“This is their home so it’s just like them inviting family members over.”

Life enrichment staff and residents, as part of the home’s ongoing baking program, will make Easter-themed sweets the day before the event and serve their desserts to loved ones. “It’s a nice afternoon,” Mazzuca says, noting she anticipates a good turnout from residents and families alike.

In addition to baking for the luncheon, residents will be getting their hands sticky by making hot cross buns to enjoy on Good Friday.

To mark the religious aspect of Easter, a group of eight to 10 residents are heading to the Anglican church in Aurora for a service and luncheon April 9.

Since members of the church visit the home on a monthly basis, residents have become acquainted and developed friendships with people from the congregation, Mazzuca notes. “We always get invited to the Easter service and luncheon at the church.”

If you have feedback on this article or a story idea to share, please e-mail Natalie@axiomnews.ca or call the newsroom at 800-294-0051.

NPs are a valuable educational resource for LTC staff

Burnbrae Gardens team members discuss how NPs are sharing knowledge

The value nurse practitioners (NPs) bring to long-term care homes has been discussed extensively by the OMNIway recently, but as Burnbrae Gardens team members point out these health-care professionals also bring valuable educational resources to homes. Read more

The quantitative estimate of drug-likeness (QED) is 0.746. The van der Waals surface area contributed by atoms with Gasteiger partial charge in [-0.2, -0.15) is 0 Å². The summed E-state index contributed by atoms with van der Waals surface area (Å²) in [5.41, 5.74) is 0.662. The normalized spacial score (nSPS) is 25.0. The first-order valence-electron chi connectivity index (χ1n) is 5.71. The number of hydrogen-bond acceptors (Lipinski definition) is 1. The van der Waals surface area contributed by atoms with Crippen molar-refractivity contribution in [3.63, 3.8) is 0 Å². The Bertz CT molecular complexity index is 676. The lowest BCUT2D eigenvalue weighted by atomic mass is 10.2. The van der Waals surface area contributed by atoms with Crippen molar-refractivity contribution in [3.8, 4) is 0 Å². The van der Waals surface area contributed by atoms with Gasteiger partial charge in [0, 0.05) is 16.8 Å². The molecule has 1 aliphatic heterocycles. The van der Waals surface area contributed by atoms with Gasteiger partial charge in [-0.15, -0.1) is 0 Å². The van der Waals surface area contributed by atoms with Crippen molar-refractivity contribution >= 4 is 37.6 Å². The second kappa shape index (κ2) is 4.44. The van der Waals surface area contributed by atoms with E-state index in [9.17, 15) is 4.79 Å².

Chris Weber named OSNM Kawarthas representative

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Nutrition and food-services manager hoping to bring shared experiences to OMNI

Friday, March 14, 2014 — Deron Hamel

Chris Weber has a long track record of dedication to food-services management, and this focus has led to him being named the Ontario Society of Nutrition Management’s (OSNM’s) Kawarthas chapter representative.

The OSNM is an organization dedicated to promoting the profession of nutrition management through education and advocacy in Ontario. Weber, OMNI Health Care’s nutrition and food services manager, says he hopes to build a network of new colleagues within the food-services industry through his position.